How to Spend a Sunday in London
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I’ve been in London for almost 10 years now, and whilst TPG business has me flying all around the world, I still hold a London Sunday close to my heart, and savor them when I can.
Trading laws in the UK have historically meant than Sunday is a less-busy day — a day of rest, perhaps. But even though the country drops down a gear, London is unrelenting. If you are heading to London as a tourist, or even a local looking for inspiration, here are my favorite Sunday spots in the capital.
1. Columbia Road Flower Market
This historic market has been in operation in one form or another for decades. Although it is visited by throngs of people every Sunday (and these days, it can almost be impossible to walk through the main strip), it still retains its east London charm.
Flower sellers loudly hawk their wares in Cockney accents, and the flowers and plants on sale are incredibly varied, of mostly decent quality and cheap in comparison to most London florists and garden centers. A lively atmosphere, great coffee, snack joints and often live music add to this true London experience.
Columbia Road Flower market is open every Sunday from 8 a.m. until 3 p.m. (ish) and is best reached via Hoxton or Bethnal Green stations.
2. The Natural History and Victoria and Albert Museums
Situated right next to each other by South Kensington station, these are two of my favorite museums in London. Combined, they provide hours of getting lost in long corridors and awe-inspiring exhibitions — especially on a grim and gray Sunday.
The Natural History Museum contains the delights of the natural world — from blue whale skeletons to taxidermied tiny Pygmy Shrews.
The Victoria and Albert (known as the V & A) is an arts, design and sculpture museum. It has a wide variety of artifacts from weapons and armor, to ancient jewels and busts. It contains one of the most beautiful cafes in London, the Gamble Room, which dates back to 1868.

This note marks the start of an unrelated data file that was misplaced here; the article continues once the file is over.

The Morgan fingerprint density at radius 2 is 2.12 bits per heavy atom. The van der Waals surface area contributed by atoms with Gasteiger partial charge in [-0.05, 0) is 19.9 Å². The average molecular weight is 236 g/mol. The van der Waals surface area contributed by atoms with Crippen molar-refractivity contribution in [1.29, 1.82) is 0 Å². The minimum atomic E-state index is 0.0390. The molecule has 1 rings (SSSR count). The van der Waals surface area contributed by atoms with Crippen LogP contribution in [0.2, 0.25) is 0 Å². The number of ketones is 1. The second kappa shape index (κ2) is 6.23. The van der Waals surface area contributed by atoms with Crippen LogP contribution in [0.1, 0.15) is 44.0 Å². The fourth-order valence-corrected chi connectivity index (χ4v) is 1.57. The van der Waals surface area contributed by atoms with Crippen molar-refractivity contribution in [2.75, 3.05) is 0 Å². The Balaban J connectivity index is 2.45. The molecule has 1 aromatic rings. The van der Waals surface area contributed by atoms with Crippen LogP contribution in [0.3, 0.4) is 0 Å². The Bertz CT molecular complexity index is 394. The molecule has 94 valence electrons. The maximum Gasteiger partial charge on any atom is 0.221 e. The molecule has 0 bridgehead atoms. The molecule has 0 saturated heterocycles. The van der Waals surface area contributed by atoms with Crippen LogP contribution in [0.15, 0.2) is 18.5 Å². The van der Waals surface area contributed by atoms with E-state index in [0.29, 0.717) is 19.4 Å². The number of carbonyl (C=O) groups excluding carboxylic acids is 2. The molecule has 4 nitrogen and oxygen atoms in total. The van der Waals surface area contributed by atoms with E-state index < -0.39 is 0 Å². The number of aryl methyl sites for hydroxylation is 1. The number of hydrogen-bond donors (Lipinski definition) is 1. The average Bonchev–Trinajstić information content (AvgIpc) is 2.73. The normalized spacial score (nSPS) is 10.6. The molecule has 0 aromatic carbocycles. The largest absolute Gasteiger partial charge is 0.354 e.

The museums are both free to enter, but often have certain exhibitions that require paid entry. One exhibition in particular to watch out for is the Wildlife Photographer of the Year at the Natural History Museum.
3. Primrose Hill
I used to live right by Primrose Hill, and would spend early mornings before work jogging to the top and taking in the stunning views. The hill itself and the surrounding park is an extension of the large and grand Regents Park, home to London Zoo, which is also one of my top strolling spots.
It takes a couple of minutes to walk the top, and views of the whole city await. What is also delightful is Regents Park Road (the Primrose Hill high street), which has a number of eateries and shops. For incredible Asian food, head to Oka (do not miss the marmite chicken!). For Greek, the stalwart of the high street is Lemonia. And for a solid breakfast or brunch, it’s got to be Greenberry Cafe. These is also a Cowshed Spa should you be weary after the arduous two-minute climb up Primrose Hill.
The area is best reached by taking the Northern Line to Chalk Farm and crossing the small footbridge behind the Roundhouse music venue to enter the area.
4. Canal Walk from Angel to Broadway Market
Save this one for a sunny Sunday. Exit the tube at Angel and follow signs to the Regents Canal. Take the steps down to the canal and walk along its edge in the glorious sunshine, stopping on the way for some food and drink.
My favorite pit stop is the Towpath Café, an unassuming spot with an eclectic but absolutely delicious menu.
Exit the canal at Broadway Market, where there is likely more fun to be had on a Sunday afternoon. At the far end of the market, you’ll reach London Fields, which is the perfect spot for some hipster watching and a cheeky pint.
5. Sunday Roast at the Spaniards Inn
A London Sunday is not complete without a traditional roast dinner. One of my favorites is at the Spaniards Inn, where you may even spot Taylor Swift as you tuck into your Yorkshire pudding.
The setting is incredibly authentic. This place has been around since the 17th Century and was once frequented by the highwayman Dick Turpin. Low ceilings, original fittings and a cozy vibe combine to make this place a real experience. The whole roast chicken with all the trimmings and a pint of Guinness (splash of blackcurrant if I’m feeling fruity) is the way to go.
The nearest tube is Hampstead, and it’s a decent uphill walk to reach the pub. Car is the best way to arrive, with free parking on site.
Featured photo by sborisov/Getty Images.</e
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